Climate change creates a broad range of difficult challenges that influence the attainment of sustainability goals. Several of the most difficult emerge from the long time-scale over which the changes occur (see Section 14.3) and the possible need for action well before the magnitude (and certainty) of the impacts is clear (see Section 14.5). Other difficult problems arise from the intrinsic global scale of climate change (EIA, 2005b). Because the drivers of climate change are truly global, even dedicated action at the regional scale has limited prospects for ameliorating regional-scale impacts. These two sets of challenges, those related to time-scale and those related to the global nature of climate change, are not in the classes that have traditionally yielded to the free-market mechanisms and political decision making that historically characterise Canada and the U.S. (see Section 14.5). Yet, the magnitude of the climate change challenge calls for proactive adaptation and technological and social innovation, areas where Canada and the U.S. have abundant capacity. An important key to success will be developing the capacity to incorporate climate change information into adaptation in the context of other important technological, social, economic and ecological trends.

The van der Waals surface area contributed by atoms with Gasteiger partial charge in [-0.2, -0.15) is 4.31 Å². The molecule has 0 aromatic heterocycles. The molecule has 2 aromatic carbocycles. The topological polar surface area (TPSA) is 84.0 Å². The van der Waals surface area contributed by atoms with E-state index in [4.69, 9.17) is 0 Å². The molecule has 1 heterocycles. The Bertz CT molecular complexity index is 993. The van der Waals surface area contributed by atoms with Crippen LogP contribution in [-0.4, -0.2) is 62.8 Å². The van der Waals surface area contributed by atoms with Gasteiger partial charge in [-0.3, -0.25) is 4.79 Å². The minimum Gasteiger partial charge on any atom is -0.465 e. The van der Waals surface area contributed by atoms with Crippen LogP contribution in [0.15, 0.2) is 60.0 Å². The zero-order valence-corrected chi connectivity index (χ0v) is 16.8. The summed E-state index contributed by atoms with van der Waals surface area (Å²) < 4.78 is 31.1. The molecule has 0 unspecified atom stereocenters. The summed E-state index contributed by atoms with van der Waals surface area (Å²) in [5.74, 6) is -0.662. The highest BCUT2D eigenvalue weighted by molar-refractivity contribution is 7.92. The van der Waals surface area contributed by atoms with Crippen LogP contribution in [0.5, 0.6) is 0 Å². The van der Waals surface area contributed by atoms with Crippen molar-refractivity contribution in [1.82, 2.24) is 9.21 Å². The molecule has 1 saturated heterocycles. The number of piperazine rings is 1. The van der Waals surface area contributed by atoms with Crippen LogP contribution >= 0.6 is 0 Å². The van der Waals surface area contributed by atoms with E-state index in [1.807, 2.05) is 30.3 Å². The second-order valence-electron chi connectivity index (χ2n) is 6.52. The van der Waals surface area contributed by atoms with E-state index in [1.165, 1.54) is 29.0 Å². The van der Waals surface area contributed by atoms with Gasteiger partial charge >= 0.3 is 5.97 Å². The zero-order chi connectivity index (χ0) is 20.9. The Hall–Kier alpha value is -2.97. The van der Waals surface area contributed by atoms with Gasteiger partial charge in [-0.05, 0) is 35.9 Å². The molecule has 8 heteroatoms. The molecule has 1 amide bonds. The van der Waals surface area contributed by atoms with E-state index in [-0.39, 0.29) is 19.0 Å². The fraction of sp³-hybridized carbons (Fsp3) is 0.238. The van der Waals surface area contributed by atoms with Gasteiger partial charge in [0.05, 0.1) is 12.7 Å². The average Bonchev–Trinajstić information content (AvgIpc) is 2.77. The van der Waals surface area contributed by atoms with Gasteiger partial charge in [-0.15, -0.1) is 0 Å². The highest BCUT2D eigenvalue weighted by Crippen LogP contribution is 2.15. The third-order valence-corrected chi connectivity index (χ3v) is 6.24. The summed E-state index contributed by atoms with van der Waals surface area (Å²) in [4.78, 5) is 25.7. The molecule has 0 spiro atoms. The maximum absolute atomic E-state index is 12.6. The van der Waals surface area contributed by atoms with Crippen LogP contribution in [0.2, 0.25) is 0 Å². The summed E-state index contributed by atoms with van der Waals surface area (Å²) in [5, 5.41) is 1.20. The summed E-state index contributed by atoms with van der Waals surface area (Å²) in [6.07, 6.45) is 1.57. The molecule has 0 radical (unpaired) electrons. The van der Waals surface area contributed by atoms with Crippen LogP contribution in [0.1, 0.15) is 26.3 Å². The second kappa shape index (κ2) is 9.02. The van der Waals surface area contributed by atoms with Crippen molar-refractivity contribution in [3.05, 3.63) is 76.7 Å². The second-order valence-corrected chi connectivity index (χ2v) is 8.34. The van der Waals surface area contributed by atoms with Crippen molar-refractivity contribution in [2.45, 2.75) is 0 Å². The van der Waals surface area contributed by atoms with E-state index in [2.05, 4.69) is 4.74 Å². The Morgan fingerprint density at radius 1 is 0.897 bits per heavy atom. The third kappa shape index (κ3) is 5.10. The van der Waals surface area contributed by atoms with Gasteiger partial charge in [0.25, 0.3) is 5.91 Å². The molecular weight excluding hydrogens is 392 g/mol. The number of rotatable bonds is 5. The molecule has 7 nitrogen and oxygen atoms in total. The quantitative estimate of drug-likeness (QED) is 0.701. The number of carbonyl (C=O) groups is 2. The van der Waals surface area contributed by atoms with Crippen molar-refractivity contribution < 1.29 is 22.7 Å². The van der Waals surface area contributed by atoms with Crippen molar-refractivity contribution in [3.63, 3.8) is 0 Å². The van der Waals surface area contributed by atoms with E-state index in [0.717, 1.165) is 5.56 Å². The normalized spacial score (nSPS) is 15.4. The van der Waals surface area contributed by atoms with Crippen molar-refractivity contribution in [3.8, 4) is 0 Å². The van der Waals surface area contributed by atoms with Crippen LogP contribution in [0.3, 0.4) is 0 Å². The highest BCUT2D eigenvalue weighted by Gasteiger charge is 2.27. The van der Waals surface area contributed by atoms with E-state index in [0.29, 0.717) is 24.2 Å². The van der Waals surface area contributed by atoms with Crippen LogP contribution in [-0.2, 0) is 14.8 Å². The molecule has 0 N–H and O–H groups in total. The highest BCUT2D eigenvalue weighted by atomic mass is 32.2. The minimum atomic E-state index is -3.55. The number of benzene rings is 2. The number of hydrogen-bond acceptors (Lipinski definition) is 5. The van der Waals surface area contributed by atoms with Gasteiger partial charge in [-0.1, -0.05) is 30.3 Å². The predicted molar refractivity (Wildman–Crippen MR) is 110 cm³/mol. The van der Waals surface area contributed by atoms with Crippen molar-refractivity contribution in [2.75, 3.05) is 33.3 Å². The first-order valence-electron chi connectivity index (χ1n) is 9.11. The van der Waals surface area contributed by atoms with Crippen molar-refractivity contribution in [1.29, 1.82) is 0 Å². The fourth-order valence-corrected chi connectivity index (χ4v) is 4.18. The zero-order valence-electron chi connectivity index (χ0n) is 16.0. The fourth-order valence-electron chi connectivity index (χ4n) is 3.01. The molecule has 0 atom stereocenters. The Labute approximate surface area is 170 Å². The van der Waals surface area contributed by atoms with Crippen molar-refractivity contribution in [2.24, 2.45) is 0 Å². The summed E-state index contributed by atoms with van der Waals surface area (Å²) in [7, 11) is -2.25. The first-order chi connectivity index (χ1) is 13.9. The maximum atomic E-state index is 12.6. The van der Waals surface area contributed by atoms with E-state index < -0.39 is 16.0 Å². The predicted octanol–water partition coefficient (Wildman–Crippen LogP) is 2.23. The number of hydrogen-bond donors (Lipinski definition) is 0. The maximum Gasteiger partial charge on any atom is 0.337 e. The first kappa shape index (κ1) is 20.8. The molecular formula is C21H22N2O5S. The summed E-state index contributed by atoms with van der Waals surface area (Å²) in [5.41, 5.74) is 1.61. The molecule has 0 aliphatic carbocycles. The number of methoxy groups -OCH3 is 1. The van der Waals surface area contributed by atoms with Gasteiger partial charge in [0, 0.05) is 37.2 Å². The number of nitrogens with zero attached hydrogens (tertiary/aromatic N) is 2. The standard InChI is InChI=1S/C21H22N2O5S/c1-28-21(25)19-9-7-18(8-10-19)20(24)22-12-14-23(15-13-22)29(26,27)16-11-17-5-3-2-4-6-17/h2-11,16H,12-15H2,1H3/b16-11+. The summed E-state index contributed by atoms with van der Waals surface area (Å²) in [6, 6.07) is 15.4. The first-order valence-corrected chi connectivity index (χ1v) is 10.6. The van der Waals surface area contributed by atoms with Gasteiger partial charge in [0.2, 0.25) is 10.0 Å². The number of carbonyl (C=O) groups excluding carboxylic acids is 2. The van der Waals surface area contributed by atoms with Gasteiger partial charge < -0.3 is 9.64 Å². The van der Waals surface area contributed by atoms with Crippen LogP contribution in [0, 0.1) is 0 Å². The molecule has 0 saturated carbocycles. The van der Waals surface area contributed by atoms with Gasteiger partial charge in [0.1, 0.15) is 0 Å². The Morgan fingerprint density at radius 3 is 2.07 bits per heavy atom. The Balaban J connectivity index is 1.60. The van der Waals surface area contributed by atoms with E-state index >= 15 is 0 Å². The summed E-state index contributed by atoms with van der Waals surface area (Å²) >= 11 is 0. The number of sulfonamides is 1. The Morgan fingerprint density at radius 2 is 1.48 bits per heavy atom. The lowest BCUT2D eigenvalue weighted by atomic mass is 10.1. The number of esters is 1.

The preceding sections describe current knowledge concerning the recent climate experience of North America, the impacts of the changes that have already occurred, and the potential for future changes. They also describe historical experience with and future prospects for dealing with climate impacts. The key points are:
• North America has experienced substantial social, cultural, economic and ecological disruption from recent climate-related extremes, especially storms, heatwaves and wildfires [14.2].
• Continuing infrastructure development, especially in vulnerable zones, will likely lead to continuing increases in economic damage from extreme weather [14.2.6, 14.4.6].
• The vulnerability of North America depends on the effectiveness of adaptation and the distribution of coping capacity, both of which are currently uneven and have not always protected vulnerable groups from adverse impacts of climate variability and extreme weather events [14.5].
• A key prerequisite for sustainability is 'mainstreaming' climate issues into decision making [14.5].
• Climate change will exacerbate stresses on diverse sectors in North America, including, but not limited to, urban centres, coastal communities, human health, water resources and managed and unmanaged ecosystems [14.4].
• Indigenous peoples of North America and those who are socially and economically disadvantaged are disproportionately vulnerable to climate change [14.2.6, 14.4.6].
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